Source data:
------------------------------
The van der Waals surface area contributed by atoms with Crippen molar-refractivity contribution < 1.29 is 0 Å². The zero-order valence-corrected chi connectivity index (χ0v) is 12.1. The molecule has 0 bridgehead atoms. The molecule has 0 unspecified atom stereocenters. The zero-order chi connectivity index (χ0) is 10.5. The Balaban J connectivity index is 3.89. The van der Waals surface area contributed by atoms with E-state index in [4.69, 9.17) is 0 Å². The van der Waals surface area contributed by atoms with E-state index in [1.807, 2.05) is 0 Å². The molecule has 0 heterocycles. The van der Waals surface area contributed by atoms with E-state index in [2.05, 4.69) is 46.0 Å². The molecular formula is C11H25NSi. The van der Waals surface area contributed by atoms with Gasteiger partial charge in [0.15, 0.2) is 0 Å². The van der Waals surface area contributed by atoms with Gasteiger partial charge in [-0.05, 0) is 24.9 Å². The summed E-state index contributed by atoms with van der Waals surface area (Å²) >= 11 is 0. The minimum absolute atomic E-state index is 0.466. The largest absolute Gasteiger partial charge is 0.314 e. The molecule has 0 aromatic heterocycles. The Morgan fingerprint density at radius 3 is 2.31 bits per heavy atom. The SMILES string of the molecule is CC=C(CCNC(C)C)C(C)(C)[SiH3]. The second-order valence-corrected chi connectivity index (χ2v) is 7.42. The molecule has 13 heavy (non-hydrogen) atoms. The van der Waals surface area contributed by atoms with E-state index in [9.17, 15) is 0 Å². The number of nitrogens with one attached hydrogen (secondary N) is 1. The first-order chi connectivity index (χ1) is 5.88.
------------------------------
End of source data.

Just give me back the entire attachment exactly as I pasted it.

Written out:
The van der Waals surface area contributed by atoms with Crippen molar-refractivity contribution < 1.29 is 0 Å². The zero-order valence-corrected chi connectivity index (χ0v) is 12.1. The molecule has 0 bridgehead atoms. The molecule has 0 unspecified atom stereocenters. The zero-order chi connectivity index (χ0) is 10.5. The Balaban J connectivity index is 3.89. The van der Waals surface area contributed by atoms with E-state index in [4.69, 9.17) is 0 Å². The van der Waals surface area contributed by atoms with E-state index in [1.807, 2.05) is 0 Å². The molecule has 0 heterocycles. The van der Waals surface area contributed by atoms with E-state index in [2.05, 4.69) is 46.0 Å². The molecular formula is C11H25NSi. The van der Waals surface area contributed by atoms with Gasteiger partial charge in [0.15, 0.2) is 0 Å². The van der Waals surface area contributed by atoms with Gasteiger partial charge in [-0.05, 0) is 24.9 Å². The summed E-state index contributed by atoms with van der Waals surface area (Å²) >= 11 is 0. The minimum absolute atomic E-state index is 0.466. The largest absolute Gasteiger partial charge is 0.314 e. The molecule has 0 aromatic heterocycles. The Morgan fingerprint density at radius 3 is 2.31 bits per heavy atom. The SMILES string of the molecule is CC=C(CCNC(C)C)C(C)(C)[SiH3]. The second-order valence-corrected chi connectivity index (χ2v) is 7.42. The molecule has 13 heavy (non-hydrogen) atoms. The van der Waals surface area contributed by atoms with E-state index in [9.17, 15) is 0 Å². The number of nitrogens with one attached hydrogen (secondary N) is 1. The first-order chi connectivity index (χ1) is 5.88.